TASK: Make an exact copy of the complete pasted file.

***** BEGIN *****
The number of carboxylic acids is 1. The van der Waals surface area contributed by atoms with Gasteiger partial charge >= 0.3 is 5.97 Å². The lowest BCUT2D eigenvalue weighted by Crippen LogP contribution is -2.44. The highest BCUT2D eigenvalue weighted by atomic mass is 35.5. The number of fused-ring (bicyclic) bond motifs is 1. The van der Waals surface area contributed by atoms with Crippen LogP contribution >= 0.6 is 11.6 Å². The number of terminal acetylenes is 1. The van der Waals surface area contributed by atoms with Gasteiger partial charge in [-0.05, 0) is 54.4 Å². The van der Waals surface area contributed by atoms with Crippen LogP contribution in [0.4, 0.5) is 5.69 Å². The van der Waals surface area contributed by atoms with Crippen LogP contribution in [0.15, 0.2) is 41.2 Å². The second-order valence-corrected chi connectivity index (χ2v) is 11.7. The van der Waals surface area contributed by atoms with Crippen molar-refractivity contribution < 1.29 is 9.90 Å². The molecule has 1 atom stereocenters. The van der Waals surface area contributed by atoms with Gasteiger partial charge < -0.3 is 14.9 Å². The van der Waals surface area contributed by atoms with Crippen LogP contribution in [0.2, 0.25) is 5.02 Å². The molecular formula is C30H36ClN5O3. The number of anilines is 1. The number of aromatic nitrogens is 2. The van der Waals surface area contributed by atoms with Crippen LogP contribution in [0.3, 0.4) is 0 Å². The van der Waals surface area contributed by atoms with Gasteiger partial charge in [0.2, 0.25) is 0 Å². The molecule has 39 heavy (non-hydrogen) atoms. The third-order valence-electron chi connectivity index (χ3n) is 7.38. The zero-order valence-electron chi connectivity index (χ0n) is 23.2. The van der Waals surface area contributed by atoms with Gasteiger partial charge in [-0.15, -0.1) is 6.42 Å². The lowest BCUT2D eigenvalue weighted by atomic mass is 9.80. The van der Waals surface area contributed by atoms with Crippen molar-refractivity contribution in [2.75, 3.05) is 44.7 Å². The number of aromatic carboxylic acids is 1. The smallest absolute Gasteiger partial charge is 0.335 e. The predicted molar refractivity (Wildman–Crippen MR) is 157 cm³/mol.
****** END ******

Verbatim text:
The number of carboxylic acids is 1. The van der Waals surface area contributed by atoms with Gasteiger partial charge >= 0.3 is 5.97 Å². The lowest BCUT2D eigenvalue weighted by Crippen LogP contribution is -2.44. The highest BCUT2D eigenvalue weighted by atomic mass is 35.5. The number of fused-ring (bicyclic) bond motifs is 1. The van der Waals surface area contributed by atoms with Crippen LogP contribution >= 0.6 is 11.6 Å². The number of terminal acetylenes is 1. The van der Waals surface area contributed by atoms with Gasteiger partial charge in [-0.05, 0) is 54.4 Å². The van der Waals surface area contributed by atoms with Crippen LogP contribution in [0.4, 0.5) is 5.69 Å². The van der Waals surface area contributed by atoms with Crippen LogP contribution in [0.15, 0.2) is 41.2 Å². The second-order valence-corrected chi connectivity index (χ2v) is 11.7. The van der Waals surface area contributed by atoms with Crippen molar-refractivity contribution < 1.29 is 9.90 Å². The molecule has 1 atom stereocenters. The van der Waals surface area contributed by atoms with Gasteiger partial charge < -0.3 is 14.9 Å². The van der Waals surface area contributed by atoms with Crippen LogP contribution in [0.2, 0.25) is 5.02 Å². The molecular formula is C30H36ClN5O3. The number of anilines is 1. The number of aromatic nitrogens is 2. The van der Waals surface area contributed by atoms with Crippen LogP contribution in [0.3, 0.4) is 0 Å². The van der Waals surface area contributed by atoms with Gasteiger partial charge in [0.2, 0.25) is 0 Å². The molecule has 39 heavy (non-hydrogen) atoms. The third-order valence-electron chi connectivity index (χ3n) is 7.38. The zero-order valence-electron chi connectivity index (χ0n) is 23.2. The van der Waals surface area contributed by atoms with Gasteiger partial charge in [-0.15, -0.1) is 6.42 Å². The lowest BCUT2D eigenvalue weighted by atomic mass is 9.80. The van der Waals surface area contributed by atoms with Crippen molar-refractivity contribution in [2.75, 3.05) is 44.7 Å². The number of aromatic carboxylic acids is 1. The smallest absolute Gasteiger partial charge is 0.335 e. The predicted molar refractivity (Wildman–Crippen MR) is 157 cm³/mol.